Destiny' s Child concert ticketsSee Destiny' s Child live in concert
Destiny's Child rose to become one of the most popular female R&B groups of the late '90s, eventually rivaling even TLC in terms of blockbuster commercial success. Their accomplishments came in spite of several abrupt personnel changes, which were accompanied by heated, well-publicized feuds in the media and the courts. In fact, for a time, Destiny's Child were known for that drama just as much as their music. Once the group stabilized again, though, they emerged with even more hitmaking power than ever before.
Destiny's Child were formed in Houston, Texas, in 1990, when original members Beyonce Knowles and LaTavia Roberson were just nine years old; the two met at an audition and became friends, and Knowles' father Mathew set about developing an act based on their singing and rapping, taking their name from a passage in the Book of Isaiah. Beyonc's cousin Kelendria "Kelly" Rowland joined the group in 1992, and shortly thereafter they landed an appearance on Star Search, where they performed a rap song. The quartet's line up was finalized (for the time being) when LeToya Luckett joined in 1993, and they spent the next few years working their way up from the Houston club scene, eventually opening for artists like SWV, Dru Hill, and Immature. Finally, in 1997, Destiny's Child was offered a recording contract by Columbia.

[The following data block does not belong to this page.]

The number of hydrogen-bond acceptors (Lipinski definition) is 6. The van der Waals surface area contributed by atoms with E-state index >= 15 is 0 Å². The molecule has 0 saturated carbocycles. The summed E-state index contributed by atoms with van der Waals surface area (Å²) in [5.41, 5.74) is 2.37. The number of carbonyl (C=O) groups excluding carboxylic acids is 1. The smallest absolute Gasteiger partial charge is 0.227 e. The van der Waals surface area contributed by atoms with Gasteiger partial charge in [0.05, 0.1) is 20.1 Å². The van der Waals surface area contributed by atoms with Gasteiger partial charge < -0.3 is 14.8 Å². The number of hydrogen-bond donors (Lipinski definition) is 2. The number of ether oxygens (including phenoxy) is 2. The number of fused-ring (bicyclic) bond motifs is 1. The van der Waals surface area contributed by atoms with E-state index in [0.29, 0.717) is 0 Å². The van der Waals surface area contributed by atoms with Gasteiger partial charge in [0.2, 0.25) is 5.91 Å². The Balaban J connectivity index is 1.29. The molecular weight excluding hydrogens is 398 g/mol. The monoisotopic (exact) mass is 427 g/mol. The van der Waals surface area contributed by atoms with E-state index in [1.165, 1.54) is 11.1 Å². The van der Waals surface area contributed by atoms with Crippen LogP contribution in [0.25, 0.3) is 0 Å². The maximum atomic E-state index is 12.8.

That was just the beginning of the group's breakout success. The second single, "Bug a Boo," didn't perform as well, but the third single, "Say My Name," was another massive hit, their biggest so far; it hit number one on both the pop and R&B charts for three weeks apiece in early 2000, and made Destiny's Child a pop-cultural phenomenon. However, at the peak of "Say My Name"'s popularity, the group splintered. In December 1999, Roberson and Luckett attempted to split with manager Mathew Knowles, charging that he kept a disproportionate share of the band's profits, attempted to exert too much control, and unfairly favored his daughter and niece. While they never intended to leave the group, relations naturally grew strained, and when the video for "Say My Name" premiered in February 2000, many fans (not to mention Roberson and Luckett) were surprised to find two new members -- Michelle Williams and Farrah Franklin -- joining Knowles and Rowland. Infuriated, Roberson and Luckett took legal action in March, suing both Knowles and their former bandmates for breach of partnership and fiduciary duties. A war of words followed in the press; meanwhile, the next Destiny's Child single, "Jumpin' Jumpin'," hit the Top Ten, and The Writing's on the Wall went on to sell a whopping eight million copies.